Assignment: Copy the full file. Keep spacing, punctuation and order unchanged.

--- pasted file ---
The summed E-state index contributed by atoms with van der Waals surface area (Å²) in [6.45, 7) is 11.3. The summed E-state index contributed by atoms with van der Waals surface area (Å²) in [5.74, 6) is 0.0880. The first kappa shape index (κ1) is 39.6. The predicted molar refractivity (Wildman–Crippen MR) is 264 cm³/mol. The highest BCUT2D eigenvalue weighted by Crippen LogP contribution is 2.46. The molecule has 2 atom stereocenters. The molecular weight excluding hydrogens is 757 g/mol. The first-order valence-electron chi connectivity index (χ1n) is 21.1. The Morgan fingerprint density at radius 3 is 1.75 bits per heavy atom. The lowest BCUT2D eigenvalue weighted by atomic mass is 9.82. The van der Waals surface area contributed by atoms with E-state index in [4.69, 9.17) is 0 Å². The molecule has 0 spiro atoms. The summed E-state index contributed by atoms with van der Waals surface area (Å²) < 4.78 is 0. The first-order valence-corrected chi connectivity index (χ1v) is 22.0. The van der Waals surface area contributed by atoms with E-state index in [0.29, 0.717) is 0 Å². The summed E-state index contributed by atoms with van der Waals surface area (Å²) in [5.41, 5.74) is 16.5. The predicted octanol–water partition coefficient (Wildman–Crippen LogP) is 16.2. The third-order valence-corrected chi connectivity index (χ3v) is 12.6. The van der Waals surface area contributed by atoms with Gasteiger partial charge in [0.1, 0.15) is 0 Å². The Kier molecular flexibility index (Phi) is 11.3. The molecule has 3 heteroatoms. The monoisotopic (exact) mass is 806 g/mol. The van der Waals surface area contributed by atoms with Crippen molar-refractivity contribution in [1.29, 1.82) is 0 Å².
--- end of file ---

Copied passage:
The summed E-state index contributed by atoms with van der Waals surface area (Å²) in [6.45, 7) is 11.3. The summed E-state index contributed by atoms with van der Waals surface area (Å²) in [5.74, 6) is 0.0880. The first kappa shape index (κ1) is 39.6. The predicted molar refractivity (Wildman–Crippen MR) is 264 cm³/mol. The highest BCUT2D eigenvalue weighted by Crippen LogP contribution is 2.46. The molecule has 2 atom stereocenters. The molecular weight excluding hydrogens is 757 g/mol. The first-order valence-electron chi connectivity index (χ1n) is 21.1. The Morgan fingerprint density at radius 3 is 1.75 bits per heavy atom. The lowest BCUT2D eigenvalue weighted by atomic mass is 9.82. The van der Waals surface area contributed by atoms with E-state index in [4.69, 9.17) is 0 Å². The molecule has 0 spiro atoms. The summed E-state index contributed by atoms with van der Waals surface area (Å²) < 4.78 is 0. The first-order valence-corrected chi connectivity index (χ1v) is 22.0. The van der Waals surface area contributed by atoms with E-state index in [0.29, 0.717) is 0 Å². The summed E-state index contributed by atoms with van der Waals surface area (Å²) in [5.41, 5.74) is 16.5. The predicted octanol–water partition coefficient (Wildman–Crippen LogP) is 16.2. The third-order valence-corrected chi connectivity index (χ3v) is 12.6. The van der Waals surface area contributed by atoms with Gasteiger partial charge in [0.1, 0.15) is 0 Å². The Kier molecular flexibility index (Phi) is 11.3. The molecule has 3 heteroatoms. The monoisotopic (exact) mass is 806 g/mol. The van der Waals surface area contributed by atoms with Crippen molar-refractivity contribution in [1.29, 1.82) is 0 Å².